A Witty Parody of Modern China

in 37th Hong Kong International Film Festival

by Cheng Chuen-wai

Journey to the West, one of the Four Great Classical Novels of Chinese literature, has been filmed numerous times. Notable examples include Yamamoto Kajiro’s Enoken no songokû: songokû zenko-hen, Tezuka Osamu’s Saiyûki, Wan Laiming’s The Monkey King (Da nao tian gong), and the recent Journey to the West: Conquering the Demons by Stephen Chow. Through numerous film, television and animation treatments, Chinese and Japanese audiences are familiar with the mythic folklore of Tang Sanzang. These adaptations are mainly in the comedy or fantasy genre, full of boisterous and humorous scenes, and lots of special effects. Li Luo’s Emperor Visits the Hell (Tang huang you difu), however, is an exceptional adaptation.

Emperor Visits the Hell is based on chapters 9-11 of Journey to the West. Dragon King makes a bet with a fortune-teller. To win the bet The Dragon King disobeys the order from heaven; for that he is to be executed. He appears in the dream of Emperor Taizong of Tang, asking for his intercession. Taizong summons Wei Zheng, the executioner in heaven, for a game of Go. Wei Zheng falls asleep and, in his dream, beheads the Dragon King. Dragon King has his revenge by inflicting Taizong with a mortal disease. Wei Zheng hands the dying Taizong a letter addressed to a judge of Hades, who is a friend of Wei Zheng’s. The judge grants Taizong 20 years of life, thus resurrecting him. This is an episode before Tang Sanzang sets off for the West. It’s neither Tang Sanzang nor the beloved but fictional Sun Wukong aka Monkey King. Emperor Taizong of Tang and Wei Zheng are both actual figures in history.

Emperor Visits the Hell updates the story to contemporary China. A bar stands in for the Dragon Palace. Streets after dark are Hades. A traditional fantasy tale is interpreted with figures and events that are unmistakably modern. Li Luo switches the color-shot images to black and white. The uniform city landscapes of China are presented in a minimal and coarse aesthetics. Every scene has a sparse look. Props and backdrops are reduced to the minimum. The characters are even more minimal: Emperor Taizong, Wei Zheng, Dragon King, the judge and the spirits of Hades are all shown as people you see in the streets of China. The emperor and his ministers are like the bureaucrats of today. Dragon King is a street mobster. Ghosts are migrant workers who come from the countryside. The minimal acting can hardly be called as acting. The director randomly picks musicians and artists from Wuhan as his actors. None of them are professional actors. A scene featuring the discussion of current affairs and the arts, shot during a dinner, are inserted. The audience can hardly tell if the actors are performing the roles of Journey to the West, or just playing themselves. The boundary of theatre and reality is blurred.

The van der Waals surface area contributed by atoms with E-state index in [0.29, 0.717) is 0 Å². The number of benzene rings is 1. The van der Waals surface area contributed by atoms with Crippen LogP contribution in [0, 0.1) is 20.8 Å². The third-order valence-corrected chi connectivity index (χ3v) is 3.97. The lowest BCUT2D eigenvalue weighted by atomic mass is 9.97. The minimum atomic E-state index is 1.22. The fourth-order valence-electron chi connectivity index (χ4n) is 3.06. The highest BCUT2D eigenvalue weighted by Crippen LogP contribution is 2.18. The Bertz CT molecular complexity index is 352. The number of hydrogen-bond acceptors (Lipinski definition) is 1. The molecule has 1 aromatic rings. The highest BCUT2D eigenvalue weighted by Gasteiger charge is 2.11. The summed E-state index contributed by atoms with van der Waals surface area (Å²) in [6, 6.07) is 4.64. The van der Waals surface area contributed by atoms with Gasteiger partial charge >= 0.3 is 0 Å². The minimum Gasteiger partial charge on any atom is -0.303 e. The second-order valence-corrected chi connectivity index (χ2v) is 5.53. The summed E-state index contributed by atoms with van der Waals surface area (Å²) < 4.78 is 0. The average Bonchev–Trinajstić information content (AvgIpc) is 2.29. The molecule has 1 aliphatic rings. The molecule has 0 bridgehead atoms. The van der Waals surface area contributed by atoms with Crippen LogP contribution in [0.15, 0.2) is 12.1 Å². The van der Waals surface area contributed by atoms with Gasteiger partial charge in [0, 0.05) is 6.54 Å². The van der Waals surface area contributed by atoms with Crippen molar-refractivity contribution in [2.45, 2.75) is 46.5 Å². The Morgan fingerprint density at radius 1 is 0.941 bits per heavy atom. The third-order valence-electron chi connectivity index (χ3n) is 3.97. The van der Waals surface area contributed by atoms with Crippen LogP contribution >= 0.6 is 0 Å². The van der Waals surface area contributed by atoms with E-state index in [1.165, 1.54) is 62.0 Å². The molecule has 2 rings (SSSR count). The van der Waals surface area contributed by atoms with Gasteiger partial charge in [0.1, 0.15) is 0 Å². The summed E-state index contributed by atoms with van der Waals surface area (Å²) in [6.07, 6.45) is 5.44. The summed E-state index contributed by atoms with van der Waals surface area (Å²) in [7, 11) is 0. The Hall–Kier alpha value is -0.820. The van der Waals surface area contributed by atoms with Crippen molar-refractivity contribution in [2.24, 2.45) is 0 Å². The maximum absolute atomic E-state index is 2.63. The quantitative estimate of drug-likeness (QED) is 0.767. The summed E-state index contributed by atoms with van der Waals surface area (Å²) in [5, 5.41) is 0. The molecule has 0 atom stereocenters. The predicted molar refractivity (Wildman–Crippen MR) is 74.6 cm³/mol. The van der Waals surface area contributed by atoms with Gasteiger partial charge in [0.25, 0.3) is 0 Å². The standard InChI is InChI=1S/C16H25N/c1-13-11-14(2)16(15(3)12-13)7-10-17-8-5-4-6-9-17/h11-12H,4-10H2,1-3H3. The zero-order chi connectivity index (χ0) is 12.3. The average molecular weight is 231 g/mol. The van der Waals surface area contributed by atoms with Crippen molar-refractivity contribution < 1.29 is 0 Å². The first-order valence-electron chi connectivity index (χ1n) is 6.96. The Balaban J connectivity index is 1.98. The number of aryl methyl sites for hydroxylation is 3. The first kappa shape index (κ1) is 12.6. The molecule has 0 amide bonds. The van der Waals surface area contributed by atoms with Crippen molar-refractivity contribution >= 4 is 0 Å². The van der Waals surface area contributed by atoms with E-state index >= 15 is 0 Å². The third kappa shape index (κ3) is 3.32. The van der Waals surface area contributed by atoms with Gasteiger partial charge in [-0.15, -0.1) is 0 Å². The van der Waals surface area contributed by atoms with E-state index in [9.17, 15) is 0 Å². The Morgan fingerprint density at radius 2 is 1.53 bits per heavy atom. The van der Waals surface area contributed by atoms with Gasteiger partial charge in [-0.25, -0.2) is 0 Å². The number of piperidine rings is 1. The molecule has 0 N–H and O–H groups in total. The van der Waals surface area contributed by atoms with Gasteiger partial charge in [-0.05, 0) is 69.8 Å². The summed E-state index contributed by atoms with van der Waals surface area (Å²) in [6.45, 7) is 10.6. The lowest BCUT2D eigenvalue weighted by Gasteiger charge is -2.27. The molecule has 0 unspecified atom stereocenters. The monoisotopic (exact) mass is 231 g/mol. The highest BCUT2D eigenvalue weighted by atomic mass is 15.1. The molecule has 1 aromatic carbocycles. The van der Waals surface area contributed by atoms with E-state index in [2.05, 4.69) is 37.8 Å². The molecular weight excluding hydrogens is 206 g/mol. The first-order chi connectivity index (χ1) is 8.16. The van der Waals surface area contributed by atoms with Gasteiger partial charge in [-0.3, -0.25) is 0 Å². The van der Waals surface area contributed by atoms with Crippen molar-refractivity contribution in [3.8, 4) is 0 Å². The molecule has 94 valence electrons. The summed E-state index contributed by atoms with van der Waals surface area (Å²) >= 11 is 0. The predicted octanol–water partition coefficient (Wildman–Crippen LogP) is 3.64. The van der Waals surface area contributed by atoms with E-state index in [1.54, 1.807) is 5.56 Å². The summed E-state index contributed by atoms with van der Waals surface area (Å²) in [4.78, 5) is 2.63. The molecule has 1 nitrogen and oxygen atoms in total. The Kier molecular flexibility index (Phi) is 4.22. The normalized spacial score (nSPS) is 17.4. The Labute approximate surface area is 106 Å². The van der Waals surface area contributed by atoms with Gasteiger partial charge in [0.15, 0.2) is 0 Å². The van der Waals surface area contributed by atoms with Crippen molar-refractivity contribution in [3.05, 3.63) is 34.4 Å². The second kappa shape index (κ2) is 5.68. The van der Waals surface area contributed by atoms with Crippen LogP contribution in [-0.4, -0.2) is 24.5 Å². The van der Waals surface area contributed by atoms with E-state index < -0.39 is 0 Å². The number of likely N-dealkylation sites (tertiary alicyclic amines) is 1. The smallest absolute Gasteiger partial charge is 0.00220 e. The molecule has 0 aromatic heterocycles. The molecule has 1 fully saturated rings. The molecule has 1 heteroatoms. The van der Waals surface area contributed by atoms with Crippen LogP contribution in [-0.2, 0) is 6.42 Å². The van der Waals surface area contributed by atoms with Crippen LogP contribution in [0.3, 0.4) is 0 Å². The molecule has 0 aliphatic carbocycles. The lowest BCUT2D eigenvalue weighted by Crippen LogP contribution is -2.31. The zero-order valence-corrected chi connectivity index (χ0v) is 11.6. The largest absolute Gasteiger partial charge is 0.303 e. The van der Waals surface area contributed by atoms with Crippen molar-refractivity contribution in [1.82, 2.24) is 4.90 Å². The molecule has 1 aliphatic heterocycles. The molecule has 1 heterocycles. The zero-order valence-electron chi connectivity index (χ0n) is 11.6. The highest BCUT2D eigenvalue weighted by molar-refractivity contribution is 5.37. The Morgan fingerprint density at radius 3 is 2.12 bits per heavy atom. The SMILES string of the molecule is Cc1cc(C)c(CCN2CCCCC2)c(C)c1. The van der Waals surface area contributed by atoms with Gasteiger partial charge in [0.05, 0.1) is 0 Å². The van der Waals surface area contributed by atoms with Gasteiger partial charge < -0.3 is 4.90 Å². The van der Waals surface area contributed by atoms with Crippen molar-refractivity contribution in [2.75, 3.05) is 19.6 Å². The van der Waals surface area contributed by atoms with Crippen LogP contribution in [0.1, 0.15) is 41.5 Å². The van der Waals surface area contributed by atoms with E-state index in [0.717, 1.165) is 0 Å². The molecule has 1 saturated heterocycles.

In Chinese religions and fantasy literature, the boundaries of humans, spirits and gods are far from clear. A dead person can be a minister of hell. A living person can also have a side job in heaven. You can also have a bank account in hell. The absurd plot looks credible when set in modern China, which is more absurd than the world of fiction. Pulling strings and placing bribes to get things done, or even evading death, are no fantasy to those with a shred of knowledge of modern China. These are no tales of fantasy or superstition, but real social happenings. In the novel, those with an appetite in the flesh of Tang Sanzang are mostly underlings or pets of gods. This trait is always considered as social sarcasm.

Emperor Visits the Hell is a witty parody of modern China. Although it hardly resembles the world of Journey to the West, it is still possibly the most faithful imitation of this classic novel.

Edited by Steven Yates